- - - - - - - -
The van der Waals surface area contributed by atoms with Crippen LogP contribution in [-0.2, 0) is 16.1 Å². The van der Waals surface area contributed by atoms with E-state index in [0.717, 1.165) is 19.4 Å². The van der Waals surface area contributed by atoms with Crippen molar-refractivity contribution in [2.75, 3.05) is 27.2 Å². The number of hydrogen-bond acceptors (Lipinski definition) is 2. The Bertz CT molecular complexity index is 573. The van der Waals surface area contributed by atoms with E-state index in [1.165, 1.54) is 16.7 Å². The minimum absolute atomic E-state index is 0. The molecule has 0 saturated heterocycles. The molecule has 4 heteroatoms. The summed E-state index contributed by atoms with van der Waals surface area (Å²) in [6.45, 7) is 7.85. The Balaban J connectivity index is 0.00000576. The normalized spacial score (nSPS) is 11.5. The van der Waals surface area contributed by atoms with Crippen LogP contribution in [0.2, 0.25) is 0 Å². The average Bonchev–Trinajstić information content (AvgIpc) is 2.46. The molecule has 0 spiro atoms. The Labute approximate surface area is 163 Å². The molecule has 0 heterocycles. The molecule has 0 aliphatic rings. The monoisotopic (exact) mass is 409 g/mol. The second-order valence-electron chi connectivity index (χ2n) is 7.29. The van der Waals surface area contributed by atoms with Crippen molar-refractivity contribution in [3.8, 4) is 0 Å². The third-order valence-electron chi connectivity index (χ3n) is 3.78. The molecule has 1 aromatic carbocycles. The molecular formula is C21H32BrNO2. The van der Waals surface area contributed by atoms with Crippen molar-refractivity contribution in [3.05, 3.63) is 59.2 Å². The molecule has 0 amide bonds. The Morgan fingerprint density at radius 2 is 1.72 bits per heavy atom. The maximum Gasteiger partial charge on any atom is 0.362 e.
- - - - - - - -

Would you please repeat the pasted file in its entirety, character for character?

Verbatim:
The van der Waals surface area contributed by atoms with Crippen LogP contribution in [-0.2, 0) is 16.1 Å². The van der Waals surface area contributed by atoms with E-state index in [0.717, 1.165) is 19.4 Å². The van der Waals surface area contributed by atoms with Crippen molar-refractivity contribution in [2.75, 3.05) is 27.2 Å². The number of hydrogen-bond acceptors (Lipinski definition) is 2. The Bertz CT molecular complexity index is 573. The van der Waals surface area contributed by atoms with E-state index in [1.165, 1.54) is 16.7 Å². The minimum absolute atomic E-state index is 0. The molecule has 0 saturated heterocycles. The molecule has 4 heteroatoms. The summed E-state index contributed by atoms with van der Waals surface area (Å²) in [6.45, 7) is 7.85. The Balaban J connectivity index is 0.00000576. The normalized spacial score (nSPS) is 11.5. The van der Waals surface area contributed by atoms with Crippen LogP contribution in [0.2, 0.25) is 0 Å². The average Bonchev–Trinajstić information content (AvgIpc) is 2.46. The molecule has 0 spiro atoms. The Labute approximate surface area is 163 Å². The molecule has 0 heterocycles. The molecule has 0 aliphatic rings. The monoisotopic (exact) mass is 409 g/mol. The second-order valence-electron chi connectivity index (χ2n) is 7.29. The van der Waals surface area contributed by atoms with Crippen molar-refractivity contribution in [3.8, 4) is 0 Å². The third-order valence-electron chi connectivity index (χ3n) is 3.78. The molecule has 1 aromatic carbocycles. The molecular formula is C21H32BrNO2. The van der Waals surface area contributed by atoms with Crippen molar-refractivity contribution in [3.05, 3.63) is 59.2 Å². The molecule has 0 amide bonds. The Morgan fingerprint density at radius 2 is 1.72 bits per heavy atom. The maximum Gasteiger partial charge on any atom is 0.362 e.